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From the Group to the Individual: What Can be Learned from Migratory Behaviour
Population: An English Selection
Vol. 7 (1995), pp. 145-162
Published by: Institut National d'Etudes Démographiques
Stable URL: http://www.jstor.org/stable/2949061
Page Count: 18
You can always find the topics here!Topics: Agriculture, Parametric models, Modeling, Length of stay, Parents, Behavior patterns, Standard deviation, Population migration, Demography, Regression analysis
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By taking the analysis of population renewal as subject of study, demography has deliberately positioned itself in a context that privileges the analysis of aggregate values: the `stock' of individuals is modified both in terms of volume and structure by the `stream' of births, deaths and all the other events which intervene in the movements of populations. Understanding these streams involves dealing with behaviour patterns which enable the individual to emerge from under the mass of statistics: the increasing use made of data from surveys based on biographical reconstitutions reveals more clearly than ever the existence of a microdemography alongside, or in complement to, a macrodemography. This dual aspect is not specific to demography and, in fact, affects all of the social sciences. Mark Blaug, for example, when referring to the coexistence of a microeconomy and a macroeconomy, underlines the fact that this creates "a kind of intellectual schizophrenia in which the techniques of either approach do not entirely cover the domain of the other. This situation is far from satisfactory and economists have been trying to bridge the gap between the consumer and the function of global consumption or between the investor and the factors involved in investment aggregates. The bridging of this gap, however, is only partially completed and the economics student must be prepared to use two different tool boxes". In this paper, Daniel Courgeau brings his contribution to this bridge-building by drawing a parallel between the analysis of individual data and aggregate data concerning migrations.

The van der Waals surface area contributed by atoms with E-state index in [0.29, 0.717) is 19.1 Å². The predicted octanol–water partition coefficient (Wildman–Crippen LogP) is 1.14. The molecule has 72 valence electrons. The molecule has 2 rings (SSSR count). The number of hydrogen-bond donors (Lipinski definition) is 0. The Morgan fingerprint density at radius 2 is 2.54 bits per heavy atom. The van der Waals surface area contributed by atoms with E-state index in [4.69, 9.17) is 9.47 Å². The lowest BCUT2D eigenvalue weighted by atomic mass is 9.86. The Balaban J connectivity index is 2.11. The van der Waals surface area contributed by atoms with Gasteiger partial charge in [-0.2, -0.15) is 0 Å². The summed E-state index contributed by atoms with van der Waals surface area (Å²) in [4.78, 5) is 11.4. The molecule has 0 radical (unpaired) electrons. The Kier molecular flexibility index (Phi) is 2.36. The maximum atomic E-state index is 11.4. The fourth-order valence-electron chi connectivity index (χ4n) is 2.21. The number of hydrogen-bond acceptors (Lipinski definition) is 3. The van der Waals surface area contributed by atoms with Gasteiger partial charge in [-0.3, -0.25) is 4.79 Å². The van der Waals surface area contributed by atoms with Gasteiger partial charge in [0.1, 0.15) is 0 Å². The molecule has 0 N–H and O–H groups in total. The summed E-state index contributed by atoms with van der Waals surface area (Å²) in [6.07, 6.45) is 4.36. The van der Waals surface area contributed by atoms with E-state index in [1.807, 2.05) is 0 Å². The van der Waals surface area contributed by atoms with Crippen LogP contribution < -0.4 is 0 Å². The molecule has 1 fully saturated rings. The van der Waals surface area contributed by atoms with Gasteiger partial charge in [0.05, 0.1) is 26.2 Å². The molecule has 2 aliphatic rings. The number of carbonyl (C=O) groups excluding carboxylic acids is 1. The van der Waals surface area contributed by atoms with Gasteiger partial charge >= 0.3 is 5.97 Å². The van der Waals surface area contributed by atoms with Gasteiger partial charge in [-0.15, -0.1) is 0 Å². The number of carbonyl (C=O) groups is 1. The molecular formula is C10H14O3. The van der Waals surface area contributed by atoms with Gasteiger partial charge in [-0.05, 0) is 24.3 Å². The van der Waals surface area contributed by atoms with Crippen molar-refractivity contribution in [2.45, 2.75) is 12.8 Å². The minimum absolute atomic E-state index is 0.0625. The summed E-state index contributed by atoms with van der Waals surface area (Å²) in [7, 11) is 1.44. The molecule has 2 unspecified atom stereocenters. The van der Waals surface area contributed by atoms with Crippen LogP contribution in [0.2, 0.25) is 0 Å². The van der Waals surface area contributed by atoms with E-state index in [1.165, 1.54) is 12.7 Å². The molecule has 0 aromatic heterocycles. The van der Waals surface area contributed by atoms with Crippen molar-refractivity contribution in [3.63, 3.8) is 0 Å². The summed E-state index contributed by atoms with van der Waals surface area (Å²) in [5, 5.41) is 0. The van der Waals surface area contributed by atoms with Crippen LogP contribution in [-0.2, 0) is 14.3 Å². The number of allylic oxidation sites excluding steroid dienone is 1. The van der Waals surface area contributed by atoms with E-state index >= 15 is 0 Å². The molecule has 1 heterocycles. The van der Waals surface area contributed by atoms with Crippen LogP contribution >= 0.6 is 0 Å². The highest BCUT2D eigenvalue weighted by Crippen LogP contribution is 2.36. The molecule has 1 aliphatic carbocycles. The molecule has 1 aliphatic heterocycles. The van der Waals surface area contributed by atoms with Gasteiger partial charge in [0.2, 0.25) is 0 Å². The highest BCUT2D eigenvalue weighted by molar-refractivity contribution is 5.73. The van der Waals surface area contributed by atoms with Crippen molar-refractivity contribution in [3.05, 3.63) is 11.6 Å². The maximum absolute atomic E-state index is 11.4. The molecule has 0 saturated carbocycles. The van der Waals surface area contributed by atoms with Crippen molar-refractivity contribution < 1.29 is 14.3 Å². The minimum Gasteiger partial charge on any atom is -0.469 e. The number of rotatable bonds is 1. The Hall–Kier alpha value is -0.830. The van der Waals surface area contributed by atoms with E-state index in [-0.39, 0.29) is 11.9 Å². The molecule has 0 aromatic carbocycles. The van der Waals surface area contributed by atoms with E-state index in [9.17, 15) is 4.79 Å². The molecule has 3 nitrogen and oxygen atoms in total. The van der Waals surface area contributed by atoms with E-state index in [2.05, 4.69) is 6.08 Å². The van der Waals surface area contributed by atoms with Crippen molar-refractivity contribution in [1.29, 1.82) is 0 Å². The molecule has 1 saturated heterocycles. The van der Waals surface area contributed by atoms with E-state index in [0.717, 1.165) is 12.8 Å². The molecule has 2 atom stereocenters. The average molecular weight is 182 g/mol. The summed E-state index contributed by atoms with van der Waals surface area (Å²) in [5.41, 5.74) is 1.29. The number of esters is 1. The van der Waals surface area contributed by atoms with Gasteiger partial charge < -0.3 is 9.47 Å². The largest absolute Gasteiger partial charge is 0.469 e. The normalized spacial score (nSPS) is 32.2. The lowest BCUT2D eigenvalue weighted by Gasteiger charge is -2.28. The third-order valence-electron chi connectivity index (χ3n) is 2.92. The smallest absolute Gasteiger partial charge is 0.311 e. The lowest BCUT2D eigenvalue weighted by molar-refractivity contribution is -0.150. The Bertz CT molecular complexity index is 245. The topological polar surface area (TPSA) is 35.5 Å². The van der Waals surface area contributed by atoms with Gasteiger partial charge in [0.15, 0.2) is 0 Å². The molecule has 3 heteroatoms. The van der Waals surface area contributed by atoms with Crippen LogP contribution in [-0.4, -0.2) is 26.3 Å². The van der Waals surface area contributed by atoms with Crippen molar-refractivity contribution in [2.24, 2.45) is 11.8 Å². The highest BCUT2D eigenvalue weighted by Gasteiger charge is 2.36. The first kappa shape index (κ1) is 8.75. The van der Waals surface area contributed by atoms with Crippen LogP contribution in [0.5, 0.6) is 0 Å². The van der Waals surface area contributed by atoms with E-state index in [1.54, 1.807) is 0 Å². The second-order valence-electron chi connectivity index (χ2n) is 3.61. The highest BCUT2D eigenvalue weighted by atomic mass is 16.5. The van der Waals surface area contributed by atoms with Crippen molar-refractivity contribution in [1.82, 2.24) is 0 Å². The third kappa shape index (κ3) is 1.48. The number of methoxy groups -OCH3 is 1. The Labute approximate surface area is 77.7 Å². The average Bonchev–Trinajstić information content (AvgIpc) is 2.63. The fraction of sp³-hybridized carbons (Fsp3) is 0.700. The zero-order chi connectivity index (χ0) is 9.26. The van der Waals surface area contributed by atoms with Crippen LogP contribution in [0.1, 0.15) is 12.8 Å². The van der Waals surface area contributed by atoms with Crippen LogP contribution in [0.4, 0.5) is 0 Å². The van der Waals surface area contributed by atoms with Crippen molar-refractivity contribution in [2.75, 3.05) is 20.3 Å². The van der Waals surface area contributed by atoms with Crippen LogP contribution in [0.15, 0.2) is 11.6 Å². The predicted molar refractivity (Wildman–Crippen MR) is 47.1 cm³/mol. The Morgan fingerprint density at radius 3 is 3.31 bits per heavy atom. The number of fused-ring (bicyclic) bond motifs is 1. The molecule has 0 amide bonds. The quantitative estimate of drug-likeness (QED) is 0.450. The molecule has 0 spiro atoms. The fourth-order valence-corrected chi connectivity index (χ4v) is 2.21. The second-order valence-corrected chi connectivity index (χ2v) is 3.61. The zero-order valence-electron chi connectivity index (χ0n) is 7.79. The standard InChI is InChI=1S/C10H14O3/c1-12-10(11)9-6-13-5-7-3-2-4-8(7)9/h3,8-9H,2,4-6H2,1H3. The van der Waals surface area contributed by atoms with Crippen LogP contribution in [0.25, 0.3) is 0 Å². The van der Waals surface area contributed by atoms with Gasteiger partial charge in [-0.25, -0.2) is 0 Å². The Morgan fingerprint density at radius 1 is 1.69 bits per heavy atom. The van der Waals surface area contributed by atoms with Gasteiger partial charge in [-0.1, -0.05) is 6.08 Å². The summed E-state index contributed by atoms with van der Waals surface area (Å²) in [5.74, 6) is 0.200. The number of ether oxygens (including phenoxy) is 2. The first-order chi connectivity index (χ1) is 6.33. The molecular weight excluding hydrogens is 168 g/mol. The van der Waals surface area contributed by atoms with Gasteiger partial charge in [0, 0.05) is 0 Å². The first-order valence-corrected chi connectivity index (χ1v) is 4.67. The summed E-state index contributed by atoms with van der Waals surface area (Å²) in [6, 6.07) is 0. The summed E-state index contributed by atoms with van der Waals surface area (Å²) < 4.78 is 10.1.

Population: An English Selection © 1995 Institut National d'Etudes Démographiques